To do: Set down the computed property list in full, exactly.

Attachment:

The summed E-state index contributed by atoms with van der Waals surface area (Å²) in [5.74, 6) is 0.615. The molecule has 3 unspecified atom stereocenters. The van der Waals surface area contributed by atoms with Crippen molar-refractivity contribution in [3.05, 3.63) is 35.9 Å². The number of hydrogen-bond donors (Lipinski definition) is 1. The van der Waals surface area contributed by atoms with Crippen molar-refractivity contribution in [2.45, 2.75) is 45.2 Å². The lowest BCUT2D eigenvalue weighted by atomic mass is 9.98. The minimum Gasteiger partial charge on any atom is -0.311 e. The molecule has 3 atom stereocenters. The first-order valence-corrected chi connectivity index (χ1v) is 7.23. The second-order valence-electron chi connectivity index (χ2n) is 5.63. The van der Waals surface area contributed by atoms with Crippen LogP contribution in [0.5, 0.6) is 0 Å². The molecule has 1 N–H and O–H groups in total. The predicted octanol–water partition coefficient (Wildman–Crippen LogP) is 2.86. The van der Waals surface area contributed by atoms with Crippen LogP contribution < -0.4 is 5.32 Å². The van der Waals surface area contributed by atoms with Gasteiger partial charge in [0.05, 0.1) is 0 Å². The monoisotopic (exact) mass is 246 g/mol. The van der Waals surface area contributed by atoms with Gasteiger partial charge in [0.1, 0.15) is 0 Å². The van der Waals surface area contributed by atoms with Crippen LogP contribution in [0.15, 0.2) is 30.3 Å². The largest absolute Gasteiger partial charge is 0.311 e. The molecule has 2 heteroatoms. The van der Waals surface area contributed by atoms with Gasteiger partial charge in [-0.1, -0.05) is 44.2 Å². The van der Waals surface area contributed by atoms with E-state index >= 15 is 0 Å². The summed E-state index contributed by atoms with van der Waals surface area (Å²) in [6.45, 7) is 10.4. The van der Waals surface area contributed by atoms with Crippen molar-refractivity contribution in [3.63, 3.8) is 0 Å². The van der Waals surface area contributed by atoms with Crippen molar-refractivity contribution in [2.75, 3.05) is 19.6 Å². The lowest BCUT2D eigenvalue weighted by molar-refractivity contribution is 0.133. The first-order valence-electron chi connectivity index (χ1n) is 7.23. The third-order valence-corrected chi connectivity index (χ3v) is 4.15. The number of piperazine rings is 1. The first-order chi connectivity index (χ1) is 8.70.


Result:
The summed E-state index contributed by atoms with van der Waals surface area (Å²) in [5.74, 6) is 0.615. The molecule has 3 unspecified atom stereocenters. The van der Waals surface area contributed by atoms with Crippen molar-refractivity contribution in [3.05, 3.63) is 35.9 Å². The number of hydrogen-bond donors (Lipinski definition) is 1. The van der Waals surface area contributed by atoms with Crippen molar-refractivity contribution in [2.45, 2.75) is 45.2 Å². The lowest BCUT2D eigenvalue weighted by atomic mass is 9.98. The minimum Gasteiger partial charge on any atom is -0.311 e. The molecule has 3 atom stereocenters. The first-order valence-corrected chi connectivity index (χ1v) is 7.23. The second-order valence-electron chi connectivity index (χ2n) is 5.63. The van der Waals surface area contributed by atoms with Crippen LogP contribution in [0.5, 0.6) is 0 Å². The molecule has 1 N–H and O–H groups in total. The predicted octanol–water partition coefficient (Wildman–Crippen LogP) is 2.86. The van der Waals surface area contributed by atoms with Crippen LogP contribution < -0.4 is 5.32 Å². The van der Waals surface area contributed by atoms with Gasteiger partial charge in [0.05, 0.1) is 0 Å². The monoisotopic (exact) mass is 246 g/mol. The van der Waals surface area contributed by atoms with Gasteiger partial charge in [0.1, 0.15) is 0 Å². The van der Waals surface area contributed by atoms with Crippen LogP contribution in [0.15, 0.2) is 30.3 Å². The largest absolute Gasteiger partial charge is 0.311 e. The molecule has 2 heteroatoms. The van der Waals surface area contributed by atoms with Gasteiger partial charge in [-0.1, -0.05) is 44.2 Å². The van der Waals surface area contributed by atoms with E-state index >= 15 is 0 Å². The summed E-state index contributed by atoms with van der Waals surface area (Å²) in [6.45, 7) is 10.4. The van der Waals surface area contributed by atoms with Crippen molar-refractivity contribution in [3.63, 3.8) is 0 Å². The van der Waals surface area contributed by atoms with Crippen molar-refractivity contribution in [2.75, 3.05) is 19.6 Å². The lowest BCUT2D eigenvalue weighted by molar-refractivity contribution is 0.133. The first-order valence-electron chi connectivity index (χ1n) is 7.23. The third-order valence-corrected chi connectivity index (χ3v) is 4.15. The number of piperazine rings is 1. The first-order chi connectivity index (χ1) is 8.70.